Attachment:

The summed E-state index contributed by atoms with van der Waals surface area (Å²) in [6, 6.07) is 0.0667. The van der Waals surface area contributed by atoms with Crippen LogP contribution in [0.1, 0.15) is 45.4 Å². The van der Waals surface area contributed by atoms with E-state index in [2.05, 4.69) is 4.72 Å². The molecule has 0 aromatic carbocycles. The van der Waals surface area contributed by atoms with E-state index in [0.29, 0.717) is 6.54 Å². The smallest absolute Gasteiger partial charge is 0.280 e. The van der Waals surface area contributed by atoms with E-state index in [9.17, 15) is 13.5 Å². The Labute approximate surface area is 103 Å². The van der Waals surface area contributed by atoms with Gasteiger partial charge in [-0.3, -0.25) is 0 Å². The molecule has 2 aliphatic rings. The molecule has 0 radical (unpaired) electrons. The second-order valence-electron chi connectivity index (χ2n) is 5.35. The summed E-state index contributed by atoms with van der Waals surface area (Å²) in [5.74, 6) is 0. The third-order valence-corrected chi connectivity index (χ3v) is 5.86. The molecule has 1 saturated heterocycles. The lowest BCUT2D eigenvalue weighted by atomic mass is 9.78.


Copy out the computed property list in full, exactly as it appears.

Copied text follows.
The summed E-state index contributed by atoms with van der Waals surface area (Å²) in [6, 6.07) is 0.0667. The van der Waals surface area contributed by atoms with Crippen LogP contribution in [0.1, 0.15) is 45.4 Å². The van der Waals surface area contributed by atoms with E-state index in [2.05, 4.69) is 4.72 Å². The molecule has 0 aromatic carbocycles. The van der Waals surface area contributed by atoms with E-state index in [0.29, 0.717) is 6.54 Å². The smallest absolute Gasteiger partial charge is 0.280 e. The van der Waals surface area contributed by atoms with E-state index in [9.17, 15) is 13.5 Å². The Labute approximate surface area is 103 Å². The van der Waals surface area contributed by atoms with Gasteiger partial charge in [-0.3, -0.25) is 0 Å². The molecule has 2 aliphatic rings. The molecule has 0 radical (unpaired) electrons. The second-order valence-electron chi connectivity index (χ2n) is 5.35. The summed E-state index contributed by atoms with van der Waals surface area (Å²) in [5.74, 6) is 0. The third-order valence-corrected chi connectivity index (χ3v) is 5.86. The molecule has 1 saturated heterocycles. The lowest BCUT2D eigenvalue weighted by atomic mass is 9.78.